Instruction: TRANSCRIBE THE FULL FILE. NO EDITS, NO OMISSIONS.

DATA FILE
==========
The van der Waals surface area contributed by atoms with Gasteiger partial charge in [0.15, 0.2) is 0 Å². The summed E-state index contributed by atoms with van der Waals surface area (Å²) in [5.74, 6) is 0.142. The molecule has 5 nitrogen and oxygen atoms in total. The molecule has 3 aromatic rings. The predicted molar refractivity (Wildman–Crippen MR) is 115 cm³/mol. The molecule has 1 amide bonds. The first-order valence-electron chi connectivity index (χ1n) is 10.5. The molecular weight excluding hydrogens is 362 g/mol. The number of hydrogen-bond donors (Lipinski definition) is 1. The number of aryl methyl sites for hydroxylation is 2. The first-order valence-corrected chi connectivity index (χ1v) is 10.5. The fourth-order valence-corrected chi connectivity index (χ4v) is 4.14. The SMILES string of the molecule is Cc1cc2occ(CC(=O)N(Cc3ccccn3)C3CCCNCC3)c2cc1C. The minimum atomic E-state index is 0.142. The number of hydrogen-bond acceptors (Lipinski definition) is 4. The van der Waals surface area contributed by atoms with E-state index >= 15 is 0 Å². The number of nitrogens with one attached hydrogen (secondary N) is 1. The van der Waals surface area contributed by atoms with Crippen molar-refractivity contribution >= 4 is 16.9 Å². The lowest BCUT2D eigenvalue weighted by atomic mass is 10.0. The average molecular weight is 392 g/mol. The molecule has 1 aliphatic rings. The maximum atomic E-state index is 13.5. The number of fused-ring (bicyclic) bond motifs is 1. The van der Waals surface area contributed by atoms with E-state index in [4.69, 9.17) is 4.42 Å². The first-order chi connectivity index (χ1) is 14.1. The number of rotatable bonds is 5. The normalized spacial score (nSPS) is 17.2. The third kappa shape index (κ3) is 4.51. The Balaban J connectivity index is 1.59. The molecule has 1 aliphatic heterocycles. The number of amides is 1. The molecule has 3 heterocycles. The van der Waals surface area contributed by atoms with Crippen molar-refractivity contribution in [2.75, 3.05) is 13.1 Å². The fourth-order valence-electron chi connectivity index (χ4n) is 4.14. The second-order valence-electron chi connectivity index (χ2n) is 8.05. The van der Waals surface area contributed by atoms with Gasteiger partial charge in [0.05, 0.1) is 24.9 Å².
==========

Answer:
The van der Waals surface area contributed by atoms with Gasteiger partial charge in [0.15, 0.2) is 0 Å². The summed E-state index contributed by atoms with van der Waals surface area (Å²) in [5.74, 6) is 0.142. The molecule has 5 nitrogen and oxygen atoms in total. The molecule has 3 aromatic rings. The predicted molar refractivity (Wildman–Crippen MR) is 115 cm³/mol. The molecule has 1 amide bonds. The first-order valence-electron chi connectivity index (χ1n) is 10.5. The molecular weight excluding hydrogens is 362 g/mol. The number of hydrogen-bond donors (Lipinski definition) is 1. The number of aryl methyl sites for hydroxylation is 2. The first-order valence-corrected chi connectivity index (χ1v) is 10.5. The fourth-order valence-corrected chi connectivity index (χ4v) is 4.14. The SMILES string of the molecule is Cc1cc2occ(CC(=O)N(Cc3ccccn3)C3CCCNCC3)c2cc1C. The minimum atomic E-state index is 0.142. The number of hydrogen-bond acceptors (Lipinski definition) is 4. The van der Waals surface area contributed by atoms with E-state index >= 15 is 0 Å². The number of nitrogens with one attached hydrogen (secondary N) is 1. The van der Waals surface area contributed by atoms with Crippen molar-refractivity contribution >= 4 is 16.9 Å². The lowest BCUT2D eigenvalue weighted by atomic mass is 10.0. The average molecular weight is 392 g/mol. The molecule has 1 aliphatic rings. The maximum atomic E-state index is 13.5. The number of fused-ring (bicyclic) bond motifs is 1. The van der Waals surface area contributed by atoms with E-state index in [4.69, 9.17) is 4.42 Å². The first-order chi connectivity index (χ1) is 14.1. The number of rotatable bonds is 5. The normalized spacial score (nSPS) is 17.2. The third kappa shape index (κ3) is 4.51. The Balaban J connectivity index is 1.59. The molecule has 1 aliphatic heterocycles. The number of amides is 1. The molecule has 3 heterocycles. The van der Waals surface area contributed by atoms with Crippen molar-refractivity contribution in [2.75, 3.05) is 13.1 Å². The fourth-order valence-electron chi connectivity index (χ4n) is 4.14. The second-order valence-electron chi connectivity index (χ2n) is 8.05. The van der Waals surface area contributed by atoms with Gasteiger partial charge in [0.05, 0.1) is 24.9 Å².